You can read the full post here.
In parallel to my work at the European Journalism Centre, for the past couple of years I have been working on and off on a research project that examines sourcing and knowledge production practices in data journalism and how these might be challenging traditional journalism epistemologies. I gave a talk at Stanford University last year about the first part of this study. Thanks to a four-year PhD grant from the University of Groningen and the University of Ghent, I will be able to dedicate more time to this project in the next few years, expand and improve it.
Below is a list of academic papers about data journalism and computational journalism that I collected during my work so far. A few of them, such as Schudson (2010) and Peters (2010) do not directly reference the practice of data journalism but discuss related and relevant developments.
Continue reading “List of Academic Papers about Data Journalism and Computational Journalism”
Earlier this year I gave a talk on data journalism at a conference at Stanford University that focused on the right to information and transparency in the digital age. The talk focused on sourcing practices in data journalism and was based on a research project that I am currently working on. The project examines sourcing practices and knowledge production at the Guardian, the New York Times and ProPublica, based on interviews with journalists and analysis of data journalism projects.
Below are the slides from my talk.
Continue reading “Sourcing Practices in Data Journalism – Slides from My Talk at Stanford”
My colleagues at the Digital Methods Initiative (Erik Borra, Natalia Sanchez-Querubin and Sophie Waterloo) and I just submitted an abstract for a social media theory and methods conference featuring great names in this space: Jean Burgess (Queensland University of Technology), Axel Bruns (Queensland University of Technology), Greg Elmer (Ryerson University) and Ganaele Langlois (U. of Ontario Institute of Technology).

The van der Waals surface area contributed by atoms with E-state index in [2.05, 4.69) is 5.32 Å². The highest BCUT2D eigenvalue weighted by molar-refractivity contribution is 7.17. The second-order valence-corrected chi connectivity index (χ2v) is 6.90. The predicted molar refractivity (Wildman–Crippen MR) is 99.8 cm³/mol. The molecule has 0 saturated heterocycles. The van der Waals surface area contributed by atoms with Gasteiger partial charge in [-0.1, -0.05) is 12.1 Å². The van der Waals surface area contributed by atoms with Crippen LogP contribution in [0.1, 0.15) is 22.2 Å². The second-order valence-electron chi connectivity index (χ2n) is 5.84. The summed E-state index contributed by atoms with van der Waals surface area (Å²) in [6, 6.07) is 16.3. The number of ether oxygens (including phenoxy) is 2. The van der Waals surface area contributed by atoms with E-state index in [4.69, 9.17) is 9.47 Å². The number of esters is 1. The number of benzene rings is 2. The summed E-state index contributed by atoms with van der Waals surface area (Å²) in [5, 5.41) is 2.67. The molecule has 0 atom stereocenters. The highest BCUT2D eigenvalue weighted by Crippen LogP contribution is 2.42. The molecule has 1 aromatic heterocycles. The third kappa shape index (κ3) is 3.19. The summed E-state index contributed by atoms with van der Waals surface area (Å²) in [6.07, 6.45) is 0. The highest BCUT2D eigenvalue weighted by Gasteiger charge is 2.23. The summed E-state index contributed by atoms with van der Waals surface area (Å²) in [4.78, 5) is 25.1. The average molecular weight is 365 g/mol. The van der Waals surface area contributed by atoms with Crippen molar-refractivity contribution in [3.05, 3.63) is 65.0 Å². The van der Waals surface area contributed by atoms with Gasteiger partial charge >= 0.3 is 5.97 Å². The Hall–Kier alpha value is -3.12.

The paper is called “Amazon as a Research Engine: Best Selling Issues in the Climate Change Debate” and proposes a protocol for repuposing Amazon.com as tool for debate mapping. Below is our abstract:
Continue reading “Amazon as a Research Engine: Best Selling Issues in the Climate Change Debate”
The annual US National Institute for Computer Assisted Reporting (NICAR) conference brings together hundreds of some of the most experienced data journalists, mainly US-based, and is packed with sessions where you can learn about the latest developments, tools and techniques in the field. Since I didn’t make it to NICAR last week, I followed the most used conference hashtag, #NICAR13, to stay on top of the discussions. The abundance of sessions and presentations at NICAR makes it impossible for anyone to absorb everything that is being discussed, so here is a list of the most tweeted links from the conference, which might be useful to come back to. (Unfortunately I missed capturing tweets from the first day of the conference.)
Continue reading “Top 10 Most Tweeted Links from NICAR 2013”
This morning I attended the first lecture of the Digital Methods for Internet Research course at the University of Amsterdam. Richard Rogers, chair and professor in the university’s New Media & Digital Culture programme, introduced three stages of seeing the Web or of doing Internet research that we have witnessed so far.
Continue reading “Seeing the Web through the ages – three stages of Internet research”